Unfortunately for many municipalities, it's all too easy to create a dumb smart city.
The biggest problems occur when proper planning isn't completed before city officials begin implementing smart city technology. For instance, some cities end up with multiple sensors doing the same thing, and the collected data is reported to different departments who have no idea what the other is doing. This frequently occurs because city departments operate in silos, since in the past that was more efficient. Overcoming that obstacle is one of the keys toward becoming smarter.
Jennifer James, director of smart city solutions for Black & Veatch, a $3 billion global infrastructure company that develops plans for implementing smart city technology, said that leveraging advances in smart infrastructure, information, and communications technologies combined with data analytics can help cities, as well as energy, water, telecom, and transportation companies, meet their goals for becoming smarter.
"Becoming a smart city is complex because it's about how all of these pieces work together to deliver better services," James said. "You can't use a siloed approach."
Arvind Satyam, managing director of business development for smart and connected communities at Cisco, said the siloed approach is common within cities. Cisco has worked extensively in Barcelona the past five years, and Barcelona is considered one of the premier smart cities in the world.
"When we got engaged five years ago, the first thing we did was try to understand what technology was being done by the agencies. There were 22 different agencies that rolled up to the mayor. Each agency had their own functional teams -- the lighting department, the traffic department. We interviewed those agencies," Satyam said. "What we found was that the CIO and technology were really an afterthought. It wasn't brought into any of the operational details."
In Barcelona, the data from a streetlight camera wasn't shared with any other agency, because the traffic department had paid for it and felt as if it owned that data. "Having vision is one thing, but in terms of the pure mechanics of becoming smarter, it becomes smarter when you connect many things together," Satyam said. As a result of Cisco's work, the city of Barcelona decided to converge all of its infrastructure over one common network and eliminate the silos, he said.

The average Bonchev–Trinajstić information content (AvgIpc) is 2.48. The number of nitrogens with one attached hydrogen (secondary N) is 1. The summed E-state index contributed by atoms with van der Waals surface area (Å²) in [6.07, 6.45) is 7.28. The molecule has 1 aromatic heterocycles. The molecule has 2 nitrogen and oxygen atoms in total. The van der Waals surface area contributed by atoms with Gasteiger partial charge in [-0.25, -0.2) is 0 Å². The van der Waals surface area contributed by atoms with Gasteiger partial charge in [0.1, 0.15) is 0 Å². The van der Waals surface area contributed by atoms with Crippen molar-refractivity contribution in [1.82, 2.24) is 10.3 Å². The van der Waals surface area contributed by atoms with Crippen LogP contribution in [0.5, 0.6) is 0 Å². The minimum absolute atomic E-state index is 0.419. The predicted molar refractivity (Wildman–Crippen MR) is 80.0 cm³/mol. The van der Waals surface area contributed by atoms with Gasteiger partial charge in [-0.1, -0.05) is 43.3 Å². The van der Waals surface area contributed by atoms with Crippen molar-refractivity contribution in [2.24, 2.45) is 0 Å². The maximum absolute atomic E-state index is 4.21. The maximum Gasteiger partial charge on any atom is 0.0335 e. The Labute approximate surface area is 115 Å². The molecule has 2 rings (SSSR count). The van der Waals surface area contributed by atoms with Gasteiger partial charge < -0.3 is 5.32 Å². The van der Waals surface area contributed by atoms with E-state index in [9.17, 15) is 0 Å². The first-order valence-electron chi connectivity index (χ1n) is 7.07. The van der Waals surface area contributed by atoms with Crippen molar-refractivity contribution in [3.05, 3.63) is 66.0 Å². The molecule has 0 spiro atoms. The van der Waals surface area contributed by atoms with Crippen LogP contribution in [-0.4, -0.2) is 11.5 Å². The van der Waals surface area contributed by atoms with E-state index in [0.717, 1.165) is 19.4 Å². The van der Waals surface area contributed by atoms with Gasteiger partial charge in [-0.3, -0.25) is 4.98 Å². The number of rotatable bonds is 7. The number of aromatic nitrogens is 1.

To develop a smart city plan, James said, "it starts like any plan with determining what are your goals. It's not technology for technology's sake. Smart city technologies are additional tools in a city's tool chest to improve its planning and operations."
"A smart city is smart for whom, and what do you actually want to accomplish? Very rarely is it going to be one goal. It's going to be multiple things," she said. Some cities choose sustainability goals as their main focus, while others target air quality, economic development, or better transportation.
Understanding where the city is now toward achieving those goals is essential, and measuring existing data is key. Cities are more data driven now, so that helps in understanding the current state of the goals, and getting input from various individuals to help determine the options available to achieve those goals.
"Whatever those goals are, that's going to ultimately lead you and guide your options assessment," James explained.
For instance, she's currently working with Chula Vista, Calif., to develop a smart city plan. She said the communications structure is an important component to Chula Vista's plan. "Not just the services demanded today, but in the future, and that will be much more data centric. We are determining all of the different types of smart technologies that will be needed in the future."
Once the goals are in place, James said she works with cities to view the options to reach those goals from multiple perspectives, and how they compare, for instance, in reducing greenhouse gas emissions, or improving communication.